What is formaldehyde? Formaldehyde is a colorless gas with a fairly strong odor, consisting of a carbon atom, two hydrogen atoms and an oxygen atom, CH2O . It has very powerful antibacterial and antifungic properties. Many textile industries use formaldehyde in their production processes. It is used to create resins and adhesives found in products such as plywood. Carpet manufacturers use. Non-woven fabrics contain formaldehyde. Facial tissues, paper towels, napkins, paints, insulation foams all use formaldehyde. Perhaps its most famous use is in embalming, preserving dead tissues, at least for a short time.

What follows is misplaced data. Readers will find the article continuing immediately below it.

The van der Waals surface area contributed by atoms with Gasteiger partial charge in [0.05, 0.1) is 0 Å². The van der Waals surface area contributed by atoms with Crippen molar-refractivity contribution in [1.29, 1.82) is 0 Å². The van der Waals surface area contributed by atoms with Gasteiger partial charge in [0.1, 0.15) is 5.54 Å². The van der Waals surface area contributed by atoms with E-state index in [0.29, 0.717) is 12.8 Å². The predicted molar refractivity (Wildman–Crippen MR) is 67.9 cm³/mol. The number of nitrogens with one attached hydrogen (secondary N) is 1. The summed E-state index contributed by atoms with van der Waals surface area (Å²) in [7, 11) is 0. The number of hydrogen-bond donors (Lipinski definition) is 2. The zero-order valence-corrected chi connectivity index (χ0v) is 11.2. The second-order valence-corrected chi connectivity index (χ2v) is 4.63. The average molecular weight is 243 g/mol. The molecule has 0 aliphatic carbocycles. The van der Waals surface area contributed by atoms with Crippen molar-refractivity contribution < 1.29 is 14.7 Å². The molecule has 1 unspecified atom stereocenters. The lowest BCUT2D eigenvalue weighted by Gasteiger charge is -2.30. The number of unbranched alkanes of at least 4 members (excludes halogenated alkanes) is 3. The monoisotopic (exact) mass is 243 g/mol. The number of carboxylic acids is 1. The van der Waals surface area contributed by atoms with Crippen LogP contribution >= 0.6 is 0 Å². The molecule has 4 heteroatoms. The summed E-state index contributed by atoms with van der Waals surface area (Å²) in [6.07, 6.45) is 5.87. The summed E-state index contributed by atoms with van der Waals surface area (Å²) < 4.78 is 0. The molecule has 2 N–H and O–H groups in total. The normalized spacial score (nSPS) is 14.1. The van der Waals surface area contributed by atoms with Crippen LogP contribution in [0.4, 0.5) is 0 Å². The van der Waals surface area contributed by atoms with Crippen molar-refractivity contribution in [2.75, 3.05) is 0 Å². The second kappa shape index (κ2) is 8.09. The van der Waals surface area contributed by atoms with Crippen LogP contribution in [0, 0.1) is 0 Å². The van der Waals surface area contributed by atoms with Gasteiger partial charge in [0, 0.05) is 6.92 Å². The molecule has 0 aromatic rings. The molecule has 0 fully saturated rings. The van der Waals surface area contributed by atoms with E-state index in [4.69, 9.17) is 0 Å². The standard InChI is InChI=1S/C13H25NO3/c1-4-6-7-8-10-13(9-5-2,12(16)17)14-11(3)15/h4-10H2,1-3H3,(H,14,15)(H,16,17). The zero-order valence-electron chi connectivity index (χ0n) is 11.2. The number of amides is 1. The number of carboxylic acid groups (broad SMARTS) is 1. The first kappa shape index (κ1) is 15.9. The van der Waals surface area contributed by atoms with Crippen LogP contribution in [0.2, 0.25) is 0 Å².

With manufacturing everywhere and the use of this chemical, questions about your safety arise naturally. OSHA has broader rules on safe use and health effects. Acute short-term exposure to large amounts can be fatal. Long-term chronic exposure to inhaled or topical formaldehyde may cause respiratory disease, skin irritation and has long been a possible carcinogen. In 2011, the US government Changed its name from a "reasonable probability" of causing cancer in humans, based on animal cancer studies, to "known carcinogen." However, these health problems are mainly a risk for people who regularly work with large, industrial amounts of the substance; Which are exposed to much higher levels than the rest of us.